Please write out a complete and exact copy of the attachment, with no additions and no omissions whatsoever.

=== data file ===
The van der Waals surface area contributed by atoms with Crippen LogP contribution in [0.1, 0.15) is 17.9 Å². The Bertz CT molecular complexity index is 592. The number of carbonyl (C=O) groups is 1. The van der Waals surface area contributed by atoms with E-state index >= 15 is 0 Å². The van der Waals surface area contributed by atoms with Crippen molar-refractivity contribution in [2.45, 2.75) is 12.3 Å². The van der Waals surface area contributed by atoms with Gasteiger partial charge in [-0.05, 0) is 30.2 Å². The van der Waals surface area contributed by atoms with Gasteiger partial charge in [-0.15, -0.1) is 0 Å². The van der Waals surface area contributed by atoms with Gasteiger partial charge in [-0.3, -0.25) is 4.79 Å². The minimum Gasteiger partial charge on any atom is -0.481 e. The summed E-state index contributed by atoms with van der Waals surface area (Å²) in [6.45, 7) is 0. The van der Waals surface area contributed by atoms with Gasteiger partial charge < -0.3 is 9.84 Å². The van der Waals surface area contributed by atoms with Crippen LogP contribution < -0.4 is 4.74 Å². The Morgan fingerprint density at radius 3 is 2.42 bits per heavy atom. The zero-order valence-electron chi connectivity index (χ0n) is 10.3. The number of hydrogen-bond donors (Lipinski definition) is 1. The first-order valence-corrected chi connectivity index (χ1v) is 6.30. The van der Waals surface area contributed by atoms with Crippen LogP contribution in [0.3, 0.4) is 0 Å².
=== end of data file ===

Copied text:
The van der Waals surface area contributed by atoms with Crippen LogP contribution in [0.1, 0.15) is 17.9 Å². The Bertz CT molecular complexity index is 592. The number of carbonyl (C=O) groups is 1. The van der Waals surface area contributed by atoms with E-state index >= 15 is 0 Å². The van der Waals surface area contributed by atoms with Crippen molar-refractivity contribution in [2.45, 2.75) is 12.3 Å². The van der Waals surface area contributed by atoms with Gasteiger partial charge in [-0.05, 0) is 30.2 Å². The van der Waals surface area contributed by atoms with Gasteiger partial charge in [-0.15, -0.1) is 0 Å². The van der Waals surface area contributed by atoms with Gasteiger partial charge in [-0.3, -0.25) is 4.79 Å². The minimum Gasteiger partial charge on any atom is -0.481 e. The summed E-state index contributed by atoms with van der Waals surface area (Å²) in [6.45, 7) is 0. The van der Waals surface area contributed by atoms with Gasteiger partial charge < -0.3 is 9.84 Å². The van der Waals surface area contributed by atoms with Crippen LogP contribution < -0.4 is 4.74 Å². The Morgan fingerprint density at radius 3 is 2.42 bits per heavy atom. The zero-order valence-electron chi connectivity index (χ0n) is 10.3. The number of hydrogen-bond donors (Lipinski definition) is 1. The first-order valence-corrected chi connectivity index (χ1v) is 6.30. The van der Waals surface area contributed by atoms with Crippen LogP contribution in [0.3, 0.4) is 0 Å².